That quiz that I do at the end of the year asks if I had any significant deaths in the past 12 months. I’ve dealt with three in the first frickin’ five weeks of 2015.
Robert Yates was my late mother’s first cousin. Mom’s mother was Gert; Gert’s brother was Ernie Yates, who married Charlotte Berman. They had four children: Raymond, born November 17, 1937, which I only know because it’s 10 years to the day after my mom; Frances, who was born January 1940; Donald, who was born in 1943; and Robert, the baby of the family, born in 1946.
They lived in Binghamton, with Ernie working as a truck driver, even though he was a college-educated man because that was what was available to him. But when Ernie died suddenly in 1954, the family moved to St. Albans, an enclave in Queens, New York City, in this house that looked like a mansion to me, it was so big compared with our modest dwelling.
Our family went down to NYC at least twice a year, and Charlotte and her brood came up to Binghamton. Since Robert was only seven years older than I, I felt more a natural kinship with him than his older siblings.
My father arranged the flowers for Robert’s wedding to a woman named Audrey, and possibly other Yates weddings. Robert and Audrey had a son, Aaron, who you can see below on my sister Leslie’s lap, as Robert looks on. Unfortunately, Aaron was murdered on the streets of New York City when he was 18, the details of which I’ve never been privy to.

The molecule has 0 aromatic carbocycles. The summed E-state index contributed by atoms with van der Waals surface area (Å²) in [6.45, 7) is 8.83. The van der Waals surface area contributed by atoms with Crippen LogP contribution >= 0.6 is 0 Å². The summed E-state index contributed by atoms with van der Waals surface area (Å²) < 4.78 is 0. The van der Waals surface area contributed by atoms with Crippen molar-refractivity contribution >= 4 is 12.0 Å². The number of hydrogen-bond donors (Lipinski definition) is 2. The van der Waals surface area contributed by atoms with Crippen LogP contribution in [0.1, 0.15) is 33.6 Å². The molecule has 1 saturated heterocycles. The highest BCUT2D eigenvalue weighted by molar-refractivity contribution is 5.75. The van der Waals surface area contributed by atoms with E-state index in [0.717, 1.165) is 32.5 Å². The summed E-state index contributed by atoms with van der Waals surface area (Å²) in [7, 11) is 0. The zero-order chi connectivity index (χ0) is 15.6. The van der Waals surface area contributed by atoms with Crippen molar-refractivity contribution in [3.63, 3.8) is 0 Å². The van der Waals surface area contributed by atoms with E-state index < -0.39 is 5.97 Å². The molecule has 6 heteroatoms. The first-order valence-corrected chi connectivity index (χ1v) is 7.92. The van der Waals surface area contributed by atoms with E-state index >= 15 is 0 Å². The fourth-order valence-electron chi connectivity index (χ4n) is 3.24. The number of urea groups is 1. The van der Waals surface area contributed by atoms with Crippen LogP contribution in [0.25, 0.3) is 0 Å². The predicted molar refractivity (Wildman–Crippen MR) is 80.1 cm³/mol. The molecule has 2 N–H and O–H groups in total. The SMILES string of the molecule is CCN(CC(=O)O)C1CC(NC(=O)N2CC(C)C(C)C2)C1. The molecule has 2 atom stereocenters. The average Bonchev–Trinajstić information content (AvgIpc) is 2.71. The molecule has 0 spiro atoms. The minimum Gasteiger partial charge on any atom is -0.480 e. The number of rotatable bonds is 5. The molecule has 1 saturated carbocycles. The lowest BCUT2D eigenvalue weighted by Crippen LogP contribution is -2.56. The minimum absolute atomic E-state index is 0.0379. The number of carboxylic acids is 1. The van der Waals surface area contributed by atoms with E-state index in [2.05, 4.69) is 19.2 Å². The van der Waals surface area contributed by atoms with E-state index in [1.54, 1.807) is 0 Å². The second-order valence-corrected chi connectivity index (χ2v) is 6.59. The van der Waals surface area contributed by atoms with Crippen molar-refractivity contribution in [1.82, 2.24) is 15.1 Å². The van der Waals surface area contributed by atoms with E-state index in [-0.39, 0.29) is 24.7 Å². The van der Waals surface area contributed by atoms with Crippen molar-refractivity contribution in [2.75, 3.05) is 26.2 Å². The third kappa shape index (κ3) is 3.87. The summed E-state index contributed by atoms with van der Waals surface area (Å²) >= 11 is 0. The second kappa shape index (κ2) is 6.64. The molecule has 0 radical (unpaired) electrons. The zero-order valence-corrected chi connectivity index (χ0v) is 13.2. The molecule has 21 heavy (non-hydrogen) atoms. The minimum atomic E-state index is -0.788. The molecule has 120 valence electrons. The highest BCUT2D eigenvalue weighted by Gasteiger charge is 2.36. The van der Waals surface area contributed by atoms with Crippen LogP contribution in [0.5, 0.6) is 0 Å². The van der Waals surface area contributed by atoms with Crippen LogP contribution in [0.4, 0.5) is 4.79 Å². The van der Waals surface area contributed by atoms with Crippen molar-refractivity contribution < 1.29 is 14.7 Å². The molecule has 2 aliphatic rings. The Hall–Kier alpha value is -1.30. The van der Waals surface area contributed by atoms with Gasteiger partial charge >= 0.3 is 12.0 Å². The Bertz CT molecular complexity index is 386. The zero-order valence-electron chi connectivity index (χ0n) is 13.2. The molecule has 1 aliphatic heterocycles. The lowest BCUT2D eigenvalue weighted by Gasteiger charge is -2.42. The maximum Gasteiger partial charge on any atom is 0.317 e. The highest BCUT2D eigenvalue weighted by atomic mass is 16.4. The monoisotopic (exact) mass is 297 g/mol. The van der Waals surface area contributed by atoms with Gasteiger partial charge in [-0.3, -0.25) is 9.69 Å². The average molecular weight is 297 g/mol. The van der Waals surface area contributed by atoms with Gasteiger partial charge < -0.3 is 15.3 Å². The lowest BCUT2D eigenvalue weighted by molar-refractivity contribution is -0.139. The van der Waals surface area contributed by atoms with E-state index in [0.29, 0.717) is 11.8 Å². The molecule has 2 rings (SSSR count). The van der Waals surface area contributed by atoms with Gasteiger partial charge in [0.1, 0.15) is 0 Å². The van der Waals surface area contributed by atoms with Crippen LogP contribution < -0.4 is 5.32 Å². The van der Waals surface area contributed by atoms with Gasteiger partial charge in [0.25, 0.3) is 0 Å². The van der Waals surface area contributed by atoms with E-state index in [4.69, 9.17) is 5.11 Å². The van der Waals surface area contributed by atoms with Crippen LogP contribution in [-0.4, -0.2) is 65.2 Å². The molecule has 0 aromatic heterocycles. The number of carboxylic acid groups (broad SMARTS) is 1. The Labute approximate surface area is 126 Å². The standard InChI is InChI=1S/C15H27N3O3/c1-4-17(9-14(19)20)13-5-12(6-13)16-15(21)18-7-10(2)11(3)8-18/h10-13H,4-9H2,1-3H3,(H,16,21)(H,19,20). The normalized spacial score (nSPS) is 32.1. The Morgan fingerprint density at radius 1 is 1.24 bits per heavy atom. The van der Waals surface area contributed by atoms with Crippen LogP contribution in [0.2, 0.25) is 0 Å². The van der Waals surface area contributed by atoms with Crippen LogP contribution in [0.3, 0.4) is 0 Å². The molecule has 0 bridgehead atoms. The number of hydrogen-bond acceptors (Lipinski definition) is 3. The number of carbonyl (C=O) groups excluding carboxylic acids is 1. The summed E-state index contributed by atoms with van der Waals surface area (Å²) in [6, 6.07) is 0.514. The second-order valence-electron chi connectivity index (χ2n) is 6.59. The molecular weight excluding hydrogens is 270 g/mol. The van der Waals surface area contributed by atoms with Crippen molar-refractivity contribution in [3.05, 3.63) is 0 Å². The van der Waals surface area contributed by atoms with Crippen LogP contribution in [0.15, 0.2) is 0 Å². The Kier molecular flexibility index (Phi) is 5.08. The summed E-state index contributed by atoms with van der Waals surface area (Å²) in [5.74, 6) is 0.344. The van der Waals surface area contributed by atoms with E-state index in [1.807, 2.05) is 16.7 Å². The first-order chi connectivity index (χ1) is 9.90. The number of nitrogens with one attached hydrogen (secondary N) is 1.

I do know that Robert became very active in coaching youth athletics and generally being involved in the community. His nephews and nieces in particular really looked up to him. As one niece said, “He was a second, or even only, father to a lot of kids who are now better men because of his influence.”
After I moved to Albany, I’d only get a chance to visit them on special occasions, such as Aunt Charlotte’s 80th and 88th birthday parties. I last saw Robert, and his brother Donald, at Thanksgiving 2013, swapping memories.
Robert had been on dialysis for several weeks, so his passing on February 5 was not unexpected. And “he is now free from the pain and suffering that he had been living with for some time.” Still…